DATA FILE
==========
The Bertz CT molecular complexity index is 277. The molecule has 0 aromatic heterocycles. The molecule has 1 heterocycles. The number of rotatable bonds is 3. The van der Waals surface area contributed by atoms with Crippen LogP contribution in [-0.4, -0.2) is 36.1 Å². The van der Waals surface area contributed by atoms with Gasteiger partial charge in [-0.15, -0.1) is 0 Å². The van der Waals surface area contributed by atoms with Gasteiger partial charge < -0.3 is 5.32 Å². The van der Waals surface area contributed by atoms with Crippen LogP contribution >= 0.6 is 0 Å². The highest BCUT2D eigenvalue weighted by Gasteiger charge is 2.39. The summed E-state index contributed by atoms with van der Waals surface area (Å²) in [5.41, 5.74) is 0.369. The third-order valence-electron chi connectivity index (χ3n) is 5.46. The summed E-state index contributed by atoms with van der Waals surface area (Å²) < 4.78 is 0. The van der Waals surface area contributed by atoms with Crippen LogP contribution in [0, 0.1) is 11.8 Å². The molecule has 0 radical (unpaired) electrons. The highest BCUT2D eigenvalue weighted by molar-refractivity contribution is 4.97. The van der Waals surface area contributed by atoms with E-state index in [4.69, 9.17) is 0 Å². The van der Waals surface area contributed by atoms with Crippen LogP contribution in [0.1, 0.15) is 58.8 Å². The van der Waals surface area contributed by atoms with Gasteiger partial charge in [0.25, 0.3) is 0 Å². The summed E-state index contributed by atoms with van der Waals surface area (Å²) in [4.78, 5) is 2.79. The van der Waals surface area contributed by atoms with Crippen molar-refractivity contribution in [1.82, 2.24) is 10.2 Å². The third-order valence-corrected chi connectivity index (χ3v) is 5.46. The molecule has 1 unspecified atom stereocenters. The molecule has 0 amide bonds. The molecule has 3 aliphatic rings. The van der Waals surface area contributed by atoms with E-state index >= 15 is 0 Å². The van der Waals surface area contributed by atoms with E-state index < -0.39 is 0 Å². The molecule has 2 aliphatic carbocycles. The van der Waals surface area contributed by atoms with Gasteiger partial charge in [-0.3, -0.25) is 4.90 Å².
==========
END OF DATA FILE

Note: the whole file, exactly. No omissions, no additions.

The Bertz CT molecular complexity index is 277. The molecule has 0 aromatic heterocycles. The molecule has 1 heterocycles. The number of rotatable bonds is 3. The van der Waals surface area contributed by atoms with Crippen LogP contribution in [-0.4, -0.2) is 36.1 Å². The van der Waals surface area contributed by atoms with Gasteiger partial charge in [-0.15, -0.1) is 0 Å². The van der Waals surface area contributed by atoms with Gasteiger partial charge < -0.3 is 5.32 Å². The van der Waals surface area contributed by atoms with Crippen LogP contribution >= 0.6 is 0 Å². The highest BCUT2D eigenvalue weighted by Gasteiger charge is 2.39. The summed E-state index contributed by atoms with van der Waals surface area (Å²) in [5.41, 5.74) is 0.369. The third-order valence-electron chi connectivity index (χ3n) is 5.46. The summed E-state index contributed by atoms with van der Waals surface area (Å²) < 4.78 is 0. The van der Waals surface area contributed by atoms with Crippen LogP contribution in [0, 0.1) is 11.8 Å². The molecule has 0 radical (unpaired) electrons. The highest BCUT2D eigenvalue weighted by molar-refractivity contribution is 4.97. The van der Waals surface area contributed by atoms with E-state index in [4.69, 9.17) is 0 Å². The van der Waals surface area contributed by atoms with Crippen LogP contribution in [0.1, 0.15) is 58.8 Å². The van der Waals surface area contributed by atoms with Gasteiger partial charge in [0.25, 0.3) is 0 Å². The summed E-state index contributed by atoms with van der Waals surface area (Å²) in [4.78, 5) is 2.79. The van der Waals surface area contributed by atoms with Crippen molar-refractivity contribution in [1.82, 2.24) is 10.2 Å². The third-order valence-corrected chi connectivity index (χ3v) is 5.46. The molecule has 1 unspecified atom stereocenters. The molecule has 0 amide bonds. The molecule has 3 aliphatic rings. The van der Waals surface area contributed by atoms with E-state index >= 15 is 0 Å². The van der Waals surface area contributed by atoms with E-state index < -0.39 is 0 Å². The molecule has 2 aliphatic carbocycles. The van der Waals surface area contributed by atoms with Gasteiger partial charge in [-0.3, -0.25) is 4.90 Å².